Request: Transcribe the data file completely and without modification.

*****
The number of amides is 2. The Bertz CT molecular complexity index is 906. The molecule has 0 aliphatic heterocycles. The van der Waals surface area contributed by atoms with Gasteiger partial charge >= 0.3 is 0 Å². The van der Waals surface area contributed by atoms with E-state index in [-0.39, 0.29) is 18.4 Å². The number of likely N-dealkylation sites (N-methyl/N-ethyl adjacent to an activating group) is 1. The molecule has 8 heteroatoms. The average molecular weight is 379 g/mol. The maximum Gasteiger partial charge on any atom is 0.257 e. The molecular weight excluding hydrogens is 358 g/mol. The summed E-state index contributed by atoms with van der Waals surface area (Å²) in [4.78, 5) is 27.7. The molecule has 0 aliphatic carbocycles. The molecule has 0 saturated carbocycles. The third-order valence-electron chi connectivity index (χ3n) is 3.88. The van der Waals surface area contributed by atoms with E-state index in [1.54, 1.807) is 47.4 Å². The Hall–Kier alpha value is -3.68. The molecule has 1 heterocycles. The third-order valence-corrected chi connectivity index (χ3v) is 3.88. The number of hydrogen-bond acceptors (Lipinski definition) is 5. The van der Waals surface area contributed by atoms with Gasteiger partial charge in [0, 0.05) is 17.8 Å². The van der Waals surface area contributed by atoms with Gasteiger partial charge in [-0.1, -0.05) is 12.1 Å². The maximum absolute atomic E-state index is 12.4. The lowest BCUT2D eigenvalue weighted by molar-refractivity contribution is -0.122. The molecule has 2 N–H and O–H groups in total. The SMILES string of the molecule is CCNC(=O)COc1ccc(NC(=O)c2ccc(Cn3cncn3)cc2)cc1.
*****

The number of amides is 2. The Bertz CT molecular complexity index is 906. The molecule has 0 aliphatic heterocycles. The van der Waals surface area contributed by atoms with Gasteiger partial charge >= 0.3 is 0 Å². The van der Waals surface area contributed by atoms with E-state index in [-0.39, 0.29) is 18.4 Å². The number of likely N-dealkylation sites (N-methyl/N-ethyl adjacent to an activating group) is 1. The molecule has 8 heteroatoms. The average molecular weight is 379 g/mol. The maximum Gasteiger partial charge on any atom is 0.257 e. The molecular weight excluding hydrogens is 358 g/mol. The summed E-state index contributed by atoms with van der Waals surface area (Å²) in [4.78, 5) is 27.7. The molecule has 0 aliphatic carbocycles. The molecule has 0 saturated carbocycles. The third-order valence-electron chi connectivity index (χ3n) is 3.88. The van der Waals surface area contributed by atoms with E-state index in [1.54, 1.807) is 47.4 Å². The Hall–Kier alpha value is -3.68. The molecule has 1 heterocycles. The third-order valence-corrected chi connectivity index (χ3v) is 3.88. The number of hydrogen-bond acceptors (Lipinski definition) is 5. The van der Waals surface area contributed by atoms with Gasteiger partial charge in [0, 0.05) is 17.8 Å². The van der Waals surface area contributed by atoms with Gasteiger partial charge in [-0.1, -0.05) is 12.1 Å². The maximum absolute atomic E-state index is 12.4. The lowest BCUT2D eigenvalue weighted by molar-refractivity contribution is -0.122. The molecule has 2 N–H and O–H groups in total. The SMILES string of the molecule is CCNC(=O)COc1ccc(NC(=O)c2ccc(Cn3cncn3)cc2)cc1.